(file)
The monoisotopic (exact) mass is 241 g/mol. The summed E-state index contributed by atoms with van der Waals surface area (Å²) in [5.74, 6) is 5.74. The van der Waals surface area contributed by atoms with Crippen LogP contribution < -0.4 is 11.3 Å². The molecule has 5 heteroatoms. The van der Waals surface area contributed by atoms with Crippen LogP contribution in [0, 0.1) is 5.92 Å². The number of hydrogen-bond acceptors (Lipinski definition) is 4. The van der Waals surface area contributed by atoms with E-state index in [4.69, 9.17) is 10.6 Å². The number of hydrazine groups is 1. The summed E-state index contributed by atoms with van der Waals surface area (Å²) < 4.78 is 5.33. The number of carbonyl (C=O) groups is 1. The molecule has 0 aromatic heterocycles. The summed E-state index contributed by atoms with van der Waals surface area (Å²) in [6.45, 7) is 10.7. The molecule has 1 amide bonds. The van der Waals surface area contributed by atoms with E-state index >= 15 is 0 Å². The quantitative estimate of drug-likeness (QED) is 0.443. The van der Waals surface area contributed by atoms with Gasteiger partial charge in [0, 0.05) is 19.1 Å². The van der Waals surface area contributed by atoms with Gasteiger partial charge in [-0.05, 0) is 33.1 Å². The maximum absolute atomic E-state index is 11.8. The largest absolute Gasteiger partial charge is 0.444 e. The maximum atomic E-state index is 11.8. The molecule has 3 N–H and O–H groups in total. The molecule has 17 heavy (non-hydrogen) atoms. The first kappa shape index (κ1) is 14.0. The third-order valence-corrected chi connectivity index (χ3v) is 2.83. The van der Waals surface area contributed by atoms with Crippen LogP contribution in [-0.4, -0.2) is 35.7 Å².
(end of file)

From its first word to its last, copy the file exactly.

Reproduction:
The monoisotopic (exact) mass is 241 g/mol. The summed E-state index contributed by atoms with van der Waals surface area (Å²) in [5.74, 6) is 5.74. The van der Waals surface area contributed by atoms with Crippen LogP contribution < -0.4 is 11.3 Å². The molecule has 5 heteroatoms. The van der Waals surface area contributed by atoms with Crippen LogP contribution in [0, 0.1) is 5.92 Å². The number of hydrogen-bond acceptors (Lipinski definition) is 4. The van der Waals surface area contributed by atoms with E-state index in [4.69, 9.17) is 10.6 Å². The number of hydrazine groups is 1. The summed E-state index contributed by atoms with van der Waals surface area (Å²) < 4.78 is 5.33. The number of carbonyl (C=O) groups is 1. The molecule has 0 aromatic heterocycles. The summed E-state index contributed by atoms with van der Waals surface area (Å²) in [6.45, 7) is 10.7. The molecule has 1 amide bonds. The van der Waals surface area contributed by atoms with E-state index >= 15 is 0 Å². The quantitative estimate of drug-likeness (QED) is 0.443. The van der Waals surface area contributed by atoms with Gasteiger partial charge in [0, 0.05) is 19.1 Å². The van der Waals surface area contributed by atoms with Gasteiger partial charge in [-0.05, 0) is 33.1 Å². The maximum absolute atomic E-state index is 11.8. The largest absolute Gasteiger partial charge is 0.444 e. The maximum atomic E-state index is 11.8. The molecule has 3 N–H and O–H groups in total. The molecule has 17 heavy (non-hydrogen) atoms. The first kappa shape index (κ1) is 14.0. The third-order valence-corrected chi connectivity index (χ3v) is 2.83. The van der Waals surface area contributed by atoms with Crippen LogP contribution in [-0.4, -0.2) is 35.7 Å².